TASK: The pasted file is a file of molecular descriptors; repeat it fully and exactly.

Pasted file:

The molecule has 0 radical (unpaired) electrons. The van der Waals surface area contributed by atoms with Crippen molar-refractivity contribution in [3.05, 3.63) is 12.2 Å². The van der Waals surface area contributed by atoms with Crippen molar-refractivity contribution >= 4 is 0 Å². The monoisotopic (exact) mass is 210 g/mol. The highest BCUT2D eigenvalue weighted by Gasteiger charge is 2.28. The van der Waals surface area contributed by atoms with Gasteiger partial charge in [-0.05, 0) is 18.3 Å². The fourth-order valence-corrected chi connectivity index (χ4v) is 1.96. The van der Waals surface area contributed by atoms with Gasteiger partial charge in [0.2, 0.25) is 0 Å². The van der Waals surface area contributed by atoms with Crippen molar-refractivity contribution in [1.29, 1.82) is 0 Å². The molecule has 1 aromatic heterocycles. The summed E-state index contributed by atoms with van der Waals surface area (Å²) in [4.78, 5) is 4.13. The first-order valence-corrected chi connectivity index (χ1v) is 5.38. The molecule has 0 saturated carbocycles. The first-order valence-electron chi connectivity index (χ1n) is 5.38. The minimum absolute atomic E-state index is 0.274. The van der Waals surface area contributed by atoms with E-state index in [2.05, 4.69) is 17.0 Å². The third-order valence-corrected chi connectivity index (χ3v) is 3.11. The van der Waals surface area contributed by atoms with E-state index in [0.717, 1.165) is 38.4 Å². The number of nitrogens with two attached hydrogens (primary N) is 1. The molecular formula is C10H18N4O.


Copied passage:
The molecule has 0 radical (unpaired) electrons. The van der Waals surface area contributed by atoms with Crippen molar-refractivity contribution in [3.05, 3.63) is 12.2 Å². The van der Waals surface area contributed by atoms with Crippen molar-refractivity contribution >= 4 is 0 Å². The monoisotopic (exact) mass is 210 g/mol. The highest BCUT2D eigenvalue weighted by Gasteiger charge is 2.28. The van der Waals surface area contributed by atoms with Gasteiger partial charge in [-0.05, 0) is 18.3 Å². The fourth-order valence-corrected chi connectivity index (χ4v) is 1.96. The van der Waals surface area contributed by atoms with Gasteiger partial charge in [0.2, 0.25) is 0 Å². The van der Waals surface area contributed by atoms with Crippen molar-refractivity contribution in [1.29, 1.82) is 0 Å². The molecule has 1 aromatic heterocycles. The summed E-state index contributed by atoms with van der Waals surface area (Å²) in [4.78, 5) is 4.13. The first-order valence-corrected chi connectivity index (χ1v) is 5.38. The molecule has 0 saturated carbocycles. The first-order valence-electron chi connectivity index (χ1n) is 5.38. The minimum absolute atomic E-state index is 0.274. The van der Waals surface area contributed by atoms with E-state index in [2.05, 4.69) is 17.0 Å². The third-order valence-corrected chi connectivity index (χ3v) is 3.11. The van der Waals surface area contributed by atoms with E-state index in [0.717, 1.165) is 38.4 Å². The number of nitrogens with two attached hydrogens (primary N) is 1. The molecular formula is C10H18N4O.